Why the Digital Census Matters : A Retrospective

Here on Self Publishing Advisor, we strive not just to keep up with the current trends, but to try and keep a little ahead of the curve–which is why I spent the last five weeks unpacking the results of The Bookseller’s 2015 Digital Census (as described in the FutureBook).  For those of you who are perhaps checking in for the first time, The FutureBook collates information from those involved in the digital publishing industry (whether through traditional or “indie” means) and summarizes the top five current market trends.

[ I’ve broke down each trend, and you can find posts dedicated to each point linked at the far bottom of today’s article. ]

Reviewing the 2015 FutureBook and Digital Census findings has been a wonderful and enlightening experience for me–and hopefully it wasn’t entirely useless to you, as well!–but it’s not the whole picture.  It reflects our attitudes, hopes, and concerns at a specific, limited moment in time.  And ultimately, the FutureBook’s timeliness lends the material contained therein both its value and its constraints:

We need the Digital Census because without it, we wouldn’t know where our experiences as indie and self-publishing authors fit within a larger story–and we need the Digital Census to keep happening because there’s nothing static about the book industry.  As the FutureBook’s editors have said, the survey from which the Census information is collated was designed to “reflect how the sector is continuing to change [….] It asks [authors] what about what their perspective on the book business is, and how we can help them take their innovations to the next stage.”  Change is change, and digital publishing as well as self-publishing must continually reinvent itself to remain a force to be reckoned with.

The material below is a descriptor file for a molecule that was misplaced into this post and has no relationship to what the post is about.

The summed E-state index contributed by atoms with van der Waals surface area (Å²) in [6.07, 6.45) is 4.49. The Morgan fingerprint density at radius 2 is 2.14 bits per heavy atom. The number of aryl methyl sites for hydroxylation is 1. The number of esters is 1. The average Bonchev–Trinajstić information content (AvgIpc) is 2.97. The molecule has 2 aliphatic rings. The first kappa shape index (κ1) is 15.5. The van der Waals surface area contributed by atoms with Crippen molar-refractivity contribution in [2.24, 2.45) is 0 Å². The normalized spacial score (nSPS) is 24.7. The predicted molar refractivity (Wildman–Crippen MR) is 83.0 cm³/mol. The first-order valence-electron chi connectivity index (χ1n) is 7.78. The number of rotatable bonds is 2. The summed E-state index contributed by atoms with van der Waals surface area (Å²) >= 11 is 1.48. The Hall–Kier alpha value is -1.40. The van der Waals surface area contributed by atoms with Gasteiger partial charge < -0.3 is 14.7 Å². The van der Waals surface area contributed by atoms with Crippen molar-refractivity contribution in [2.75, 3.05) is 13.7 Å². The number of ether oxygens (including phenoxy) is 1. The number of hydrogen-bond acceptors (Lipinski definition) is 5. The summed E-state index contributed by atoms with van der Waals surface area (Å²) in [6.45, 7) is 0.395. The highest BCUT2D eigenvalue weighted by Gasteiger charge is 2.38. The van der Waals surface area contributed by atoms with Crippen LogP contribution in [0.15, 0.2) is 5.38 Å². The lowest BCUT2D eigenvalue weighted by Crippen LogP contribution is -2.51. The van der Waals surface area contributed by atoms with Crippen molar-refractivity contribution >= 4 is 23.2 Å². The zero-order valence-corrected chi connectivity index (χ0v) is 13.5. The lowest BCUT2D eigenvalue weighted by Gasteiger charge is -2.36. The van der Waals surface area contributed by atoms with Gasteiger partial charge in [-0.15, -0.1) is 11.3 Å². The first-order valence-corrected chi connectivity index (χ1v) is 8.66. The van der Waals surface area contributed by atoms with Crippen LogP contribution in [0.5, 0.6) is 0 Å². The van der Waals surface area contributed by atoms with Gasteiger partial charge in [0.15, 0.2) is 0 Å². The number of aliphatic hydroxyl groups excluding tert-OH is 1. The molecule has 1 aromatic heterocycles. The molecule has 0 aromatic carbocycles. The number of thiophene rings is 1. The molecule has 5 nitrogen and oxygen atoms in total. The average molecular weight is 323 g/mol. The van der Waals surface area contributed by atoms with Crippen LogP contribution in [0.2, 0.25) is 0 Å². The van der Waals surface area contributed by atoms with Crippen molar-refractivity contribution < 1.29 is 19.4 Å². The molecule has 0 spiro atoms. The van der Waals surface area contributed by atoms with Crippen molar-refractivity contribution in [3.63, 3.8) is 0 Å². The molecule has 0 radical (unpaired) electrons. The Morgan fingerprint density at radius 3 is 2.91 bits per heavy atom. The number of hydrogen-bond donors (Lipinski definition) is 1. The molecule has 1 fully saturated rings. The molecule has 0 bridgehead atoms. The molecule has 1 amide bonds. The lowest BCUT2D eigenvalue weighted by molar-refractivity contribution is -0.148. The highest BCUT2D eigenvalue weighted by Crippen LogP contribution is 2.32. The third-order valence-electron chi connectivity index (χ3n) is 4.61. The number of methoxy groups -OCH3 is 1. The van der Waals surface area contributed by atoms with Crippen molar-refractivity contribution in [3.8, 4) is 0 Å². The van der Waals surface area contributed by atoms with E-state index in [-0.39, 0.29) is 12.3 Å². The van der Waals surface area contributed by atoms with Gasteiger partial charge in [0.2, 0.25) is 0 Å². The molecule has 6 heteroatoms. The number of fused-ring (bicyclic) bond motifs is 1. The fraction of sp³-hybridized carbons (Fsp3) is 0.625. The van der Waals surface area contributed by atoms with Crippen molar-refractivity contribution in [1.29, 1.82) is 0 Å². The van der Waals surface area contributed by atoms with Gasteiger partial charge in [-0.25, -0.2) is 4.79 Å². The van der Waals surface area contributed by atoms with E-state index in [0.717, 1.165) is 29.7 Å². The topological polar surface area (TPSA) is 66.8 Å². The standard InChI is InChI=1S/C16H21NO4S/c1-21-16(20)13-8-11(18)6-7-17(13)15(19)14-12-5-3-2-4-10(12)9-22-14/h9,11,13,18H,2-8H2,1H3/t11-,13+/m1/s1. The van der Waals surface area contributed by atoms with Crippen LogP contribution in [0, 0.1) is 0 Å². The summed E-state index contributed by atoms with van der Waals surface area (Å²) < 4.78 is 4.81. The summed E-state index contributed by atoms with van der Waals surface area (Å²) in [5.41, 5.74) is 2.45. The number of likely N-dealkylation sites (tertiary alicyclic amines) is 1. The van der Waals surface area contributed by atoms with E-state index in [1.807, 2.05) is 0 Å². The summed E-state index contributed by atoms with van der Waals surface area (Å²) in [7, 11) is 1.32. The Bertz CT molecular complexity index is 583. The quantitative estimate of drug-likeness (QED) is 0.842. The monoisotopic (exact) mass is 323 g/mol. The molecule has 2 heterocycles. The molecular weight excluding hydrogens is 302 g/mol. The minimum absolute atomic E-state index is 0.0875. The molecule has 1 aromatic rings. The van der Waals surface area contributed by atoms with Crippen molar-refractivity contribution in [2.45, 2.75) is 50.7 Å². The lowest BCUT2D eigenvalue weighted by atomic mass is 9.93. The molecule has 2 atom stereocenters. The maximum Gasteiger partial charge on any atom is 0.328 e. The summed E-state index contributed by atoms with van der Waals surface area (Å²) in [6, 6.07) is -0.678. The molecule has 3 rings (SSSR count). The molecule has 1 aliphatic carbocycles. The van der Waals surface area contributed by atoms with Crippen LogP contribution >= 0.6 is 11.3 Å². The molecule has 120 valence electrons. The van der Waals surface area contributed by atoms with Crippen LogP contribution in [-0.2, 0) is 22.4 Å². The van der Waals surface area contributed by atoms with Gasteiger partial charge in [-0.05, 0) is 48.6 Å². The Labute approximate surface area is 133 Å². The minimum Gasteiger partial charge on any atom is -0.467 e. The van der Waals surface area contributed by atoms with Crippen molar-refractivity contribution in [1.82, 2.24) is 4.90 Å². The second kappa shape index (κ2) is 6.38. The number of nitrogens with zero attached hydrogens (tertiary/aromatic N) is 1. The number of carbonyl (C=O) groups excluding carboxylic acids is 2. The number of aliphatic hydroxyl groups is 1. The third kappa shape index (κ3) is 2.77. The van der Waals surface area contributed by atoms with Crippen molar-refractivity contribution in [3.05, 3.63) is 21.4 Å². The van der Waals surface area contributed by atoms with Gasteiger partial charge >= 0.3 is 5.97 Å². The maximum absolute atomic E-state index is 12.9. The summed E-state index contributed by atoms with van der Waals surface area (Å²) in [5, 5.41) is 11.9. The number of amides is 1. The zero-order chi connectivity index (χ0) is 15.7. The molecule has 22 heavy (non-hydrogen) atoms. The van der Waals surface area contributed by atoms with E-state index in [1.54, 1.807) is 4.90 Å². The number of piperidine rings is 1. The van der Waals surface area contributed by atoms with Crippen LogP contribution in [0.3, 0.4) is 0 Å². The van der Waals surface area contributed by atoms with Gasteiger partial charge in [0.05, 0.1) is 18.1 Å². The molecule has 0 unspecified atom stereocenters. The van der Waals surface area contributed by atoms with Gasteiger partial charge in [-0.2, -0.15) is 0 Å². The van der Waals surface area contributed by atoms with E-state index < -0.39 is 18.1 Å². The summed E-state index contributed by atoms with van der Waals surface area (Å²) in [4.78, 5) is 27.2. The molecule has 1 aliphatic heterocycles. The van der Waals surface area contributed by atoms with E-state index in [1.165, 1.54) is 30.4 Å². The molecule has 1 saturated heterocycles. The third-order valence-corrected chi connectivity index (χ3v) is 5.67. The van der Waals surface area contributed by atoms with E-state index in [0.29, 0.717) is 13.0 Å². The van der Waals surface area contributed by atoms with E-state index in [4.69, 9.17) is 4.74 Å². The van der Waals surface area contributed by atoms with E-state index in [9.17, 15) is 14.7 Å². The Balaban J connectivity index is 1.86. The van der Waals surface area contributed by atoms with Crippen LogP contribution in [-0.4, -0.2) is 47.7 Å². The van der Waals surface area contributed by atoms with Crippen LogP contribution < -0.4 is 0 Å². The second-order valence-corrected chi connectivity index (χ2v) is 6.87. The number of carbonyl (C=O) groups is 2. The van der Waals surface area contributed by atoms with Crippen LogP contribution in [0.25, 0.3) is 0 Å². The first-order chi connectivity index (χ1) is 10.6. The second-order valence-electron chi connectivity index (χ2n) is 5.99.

Those constraints I mentioned? The Digital Census only touches upon those publishing matters which pertain to works that make an appearance in pixels.  It’s not a complete picture of the publishing experience, whether we’re talking about traditionally-published or independently published authors.  So while the Digital Census is an important piece of the puzzle, it’s not the be-all and end-all of information gathering for us here at Self Publishing Advisor.  Like clockwork, industry titans like Publisher’s Weekly and HuffPost Books release predictions for the upcoming year.  Bowker just released a report in November on the top concerns in the self-publishing market, while Author Earnings publishes its reports every few months.  It is my goal in 2016 to keep you “in the know” on all of these reports–because we all know one thing to be true:

knowledge